Student steps up to help after Grinches steal Christmas lights

A nine-year-old Langley girl has launched an effort to help save the Christmas in Williams Park annual festivities.

Sara Walmsley, made up her mind up while she was leaning over her mother Brie’s shoulder, reading the Langley Advance.

She read the story about how thieves had stolen thousands of dollars worth of lights, for the second year in a row, from the festival’s storage unit.

Organizers had feared they would have to completely cancel the annual two-week event.

“Once I read that I wanted to do something right away,” Sara said.

She decided to ask people if they had any spare lights or extension cords to bring them to her school, Alex Hope Elementary in Walnut Grove.

Along with some friends, she started putting up posters, first at the school and now around the community. Her principal has allowed her to make announcements over the school PA for the past several days as well, and local residents can bring in LED lights during school hours.

As of Friday evening, the school has already collected five boxes of lights.

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Save Christmas at Williams Park

Christmas at Williams Park decorations were stolen. But there’s an effort afoot to save it.


Organizers of the annual celebration that has been so popular with children and families hope to continue the tradition…but they need your help.


The Walmsley family has been going to the annual light show for years.

"We try and go every year,” Brie said.

The two-week event allows drivers to head through the park slowly each night, and usually ends with a weekend of festivities, with hot chocolate, entertainment, and a visit from Santa Claus.

“It was full of lights and cutouts and blowups, and all kind of activities,” Sara said of her past visits.

“It’s getting you all excited for Christmas,” she said of the event.

Sara’s efforts are one campaign among several that have sprung up to help the non-profit Christmas in Williams Park Society.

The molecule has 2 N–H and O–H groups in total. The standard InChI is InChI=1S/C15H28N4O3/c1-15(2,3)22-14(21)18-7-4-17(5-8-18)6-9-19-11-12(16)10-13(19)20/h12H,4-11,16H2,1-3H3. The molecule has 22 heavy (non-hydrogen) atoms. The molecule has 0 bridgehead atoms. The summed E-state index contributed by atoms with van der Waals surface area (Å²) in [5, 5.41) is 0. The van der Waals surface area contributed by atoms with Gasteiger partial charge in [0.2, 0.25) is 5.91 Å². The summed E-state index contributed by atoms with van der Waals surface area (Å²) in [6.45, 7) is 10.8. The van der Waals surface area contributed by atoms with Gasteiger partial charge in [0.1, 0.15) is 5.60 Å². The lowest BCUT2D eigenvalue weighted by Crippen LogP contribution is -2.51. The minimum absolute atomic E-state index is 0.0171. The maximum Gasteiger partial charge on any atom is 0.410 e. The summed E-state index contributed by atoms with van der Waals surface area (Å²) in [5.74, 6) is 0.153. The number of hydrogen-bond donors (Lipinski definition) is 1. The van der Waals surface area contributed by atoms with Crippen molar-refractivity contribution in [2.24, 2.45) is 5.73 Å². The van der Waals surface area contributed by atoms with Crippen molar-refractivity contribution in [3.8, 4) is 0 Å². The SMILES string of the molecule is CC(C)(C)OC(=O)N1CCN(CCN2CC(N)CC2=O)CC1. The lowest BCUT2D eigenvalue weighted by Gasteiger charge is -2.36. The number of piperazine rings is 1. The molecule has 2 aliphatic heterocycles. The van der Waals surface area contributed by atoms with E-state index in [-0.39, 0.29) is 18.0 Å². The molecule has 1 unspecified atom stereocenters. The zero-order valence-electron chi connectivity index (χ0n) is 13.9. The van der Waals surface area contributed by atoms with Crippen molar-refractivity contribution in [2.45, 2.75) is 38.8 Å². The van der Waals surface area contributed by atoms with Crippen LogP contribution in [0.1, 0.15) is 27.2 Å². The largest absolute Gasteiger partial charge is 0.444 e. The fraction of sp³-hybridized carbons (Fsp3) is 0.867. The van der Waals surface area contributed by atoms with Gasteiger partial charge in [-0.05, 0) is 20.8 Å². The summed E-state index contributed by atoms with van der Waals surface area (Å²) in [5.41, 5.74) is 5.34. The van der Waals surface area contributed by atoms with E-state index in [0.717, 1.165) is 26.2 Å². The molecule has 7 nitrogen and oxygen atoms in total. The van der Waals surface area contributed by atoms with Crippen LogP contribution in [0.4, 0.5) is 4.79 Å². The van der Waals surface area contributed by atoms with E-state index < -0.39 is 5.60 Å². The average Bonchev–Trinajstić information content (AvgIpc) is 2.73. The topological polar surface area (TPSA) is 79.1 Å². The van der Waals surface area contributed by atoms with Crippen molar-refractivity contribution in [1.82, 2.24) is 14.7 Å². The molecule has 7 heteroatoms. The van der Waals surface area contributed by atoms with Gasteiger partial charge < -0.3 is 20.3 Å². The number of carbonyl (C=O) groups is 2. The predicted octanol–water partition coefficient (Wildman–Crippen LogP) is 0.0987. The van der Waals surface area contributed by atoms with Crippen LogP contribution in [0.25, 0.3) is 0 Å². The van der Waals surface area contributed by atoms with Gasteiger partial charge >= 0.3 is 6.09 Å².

After the second theft was publicized, locals began coming forward with offers of help, and Sharp is now hopeful that at least a partial event can be organized with some new fundraising.

“There’s a groundswell kind of starting,” Sharp said.

If the society can put together some funding and a few more volunteers, it could still run a two-week light up event, though the annual weekend festivities might still be out of the question, Sharp said.

Still, it would allow people to drive through the park and see some displays of Christmas lights, inflatables, and decorations.

Local businesses, including the Langley Advance, are helping out by acting as dropoff points for lights as well.

Just over the border in Surrey, Kore Irrigation and Lighting has set aside an area on their property for donated LED Christmas lights. Kore is located at 19140 28 Ave., and are open from 7:30 a.m. to 5:30 p.m. Monday to Friday.

The Langley Advance offices are located at 6375 202 St. and are open 8:30 a.m. to 5 p.m. on weekdays.

For those without lights to donate, an online campaign, Save Christmas at Williams Park can be found at Donations will go towards purchasing more lights.

Any donated lights should be newer-style LED lights, as the old incandescent lights can blow out fuses at Williams Park.

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